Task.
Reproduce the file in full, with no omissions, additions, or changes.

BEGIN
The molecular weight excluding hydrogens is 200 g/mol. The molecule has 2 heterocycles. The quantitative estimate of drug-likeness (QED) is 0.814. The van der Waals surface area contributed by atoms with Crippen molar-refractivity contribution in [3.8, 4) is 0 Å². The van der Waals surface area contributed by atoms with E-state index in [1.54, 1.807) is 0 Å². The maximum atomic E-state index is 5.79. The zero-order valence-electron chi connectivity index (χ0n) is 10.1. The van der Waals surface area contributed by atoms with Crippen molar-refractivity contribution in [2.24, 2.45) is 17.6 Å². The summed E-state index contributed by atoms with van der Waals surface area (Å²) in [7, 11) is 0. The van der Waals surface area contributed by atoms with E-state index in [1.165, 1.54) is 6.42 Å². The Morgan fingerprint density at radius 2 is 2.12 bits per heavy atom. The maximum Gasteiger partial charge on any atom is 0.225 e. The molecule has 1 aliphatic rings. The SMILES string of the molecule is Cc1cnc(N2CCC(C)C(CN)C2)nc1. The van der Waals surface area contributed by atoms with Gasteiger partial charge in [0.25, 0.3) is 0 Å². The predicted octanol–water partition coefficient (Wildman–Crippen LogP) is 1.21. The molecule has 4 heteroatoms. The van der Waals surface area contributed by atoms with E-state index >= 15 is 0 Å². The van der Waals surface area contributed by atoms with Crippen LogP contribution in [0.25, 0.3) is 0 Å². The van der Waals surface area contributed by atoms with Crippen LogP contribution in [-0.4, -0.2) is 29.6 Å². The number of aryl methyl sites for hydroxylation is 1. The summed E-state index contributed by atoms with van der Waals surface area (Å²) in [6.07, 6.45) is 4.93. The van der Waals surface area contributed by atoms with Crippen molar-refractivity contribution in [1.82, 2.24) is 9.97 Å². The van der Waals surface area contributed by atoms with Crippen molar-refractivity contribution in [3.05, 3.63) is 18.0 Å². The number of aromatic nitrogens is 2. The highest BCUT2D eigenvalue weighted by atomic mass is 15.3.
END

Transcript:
The molecular weight excluding hydrogens is 200 g/mol. The molecule has 2 heterocycles. The quantitative estimate of drug-likeness (QED) is 0.814. The van der Waals surface area contributed by atoms with Crippen molar-refractivity contribution in [3.8, 4) is 0 Å². The van der Waals surface area contributed by atoms with E-state index in [1.54, 1.807) is 0 Å². The maximum atomic E-state index is 5.79. The zero-order valence-electron chi connectivity index (χ0n) is 10.1. The van der Waals surface area contributed by atoms with Crippen molar-refractivity contribution in [2.24, 2.45) is 17.6 Å². The summed E-state index contributed by atoms with van der Waals surface area (Å²) in [7, 11) is 0. The van der Waals surface area contributed by atoms with E-state index in [1.165, 1.54) is 6.42 Å². The Morgan fingerprint density at radius 2 is 2.12 bits per heavy atom. The maximum Gasteiger partial charge on any atom is 0.225 e. The molecule has 1 aliphatic rings. The SMILES string of the molecule is Cc1cnc(N2CCC(C)C(CN)C2)nc1. The van der Waals surface area contributed by atoms with Gasteiger partial charge in [0.25, 0.3) is 0 Å². The predicted octanol–water partition coefficient (Wildman–Crippen LogP) is 1.21. The molecule has 4 heteroatoms. The van der Waals surface area contributed by atoms with E-state index >= 15 is 0 Å². The van der Waals surface area contributed by atoms with Crippen LogP contribution in [0.25, 0.3) is 0 Å². The van der Waals surface area contributed by atoms with Crippen LogP contribution in [-0.4, -0.2) is 29.6 Å². The number of aryl methyl sites for hydroxylation is 1. The summed E-state index contributed by atoms with van der Waals surface area (Å²) in [6.07, 6.45) is 4.93. The van der Waals surface area contributed by atoms with Crippen molar-refractivity contribution in [1.82, 2.24) is 9.97 Å². The van der Waals surface area contributed by atoms with Crippen molar-refractivity contribution in [3.05, 3.63) is 18.0 Å². The number of aromatic nitrogens is 2. The highest BCUT2D eigenvalue weighted by atomic mass is 15.3.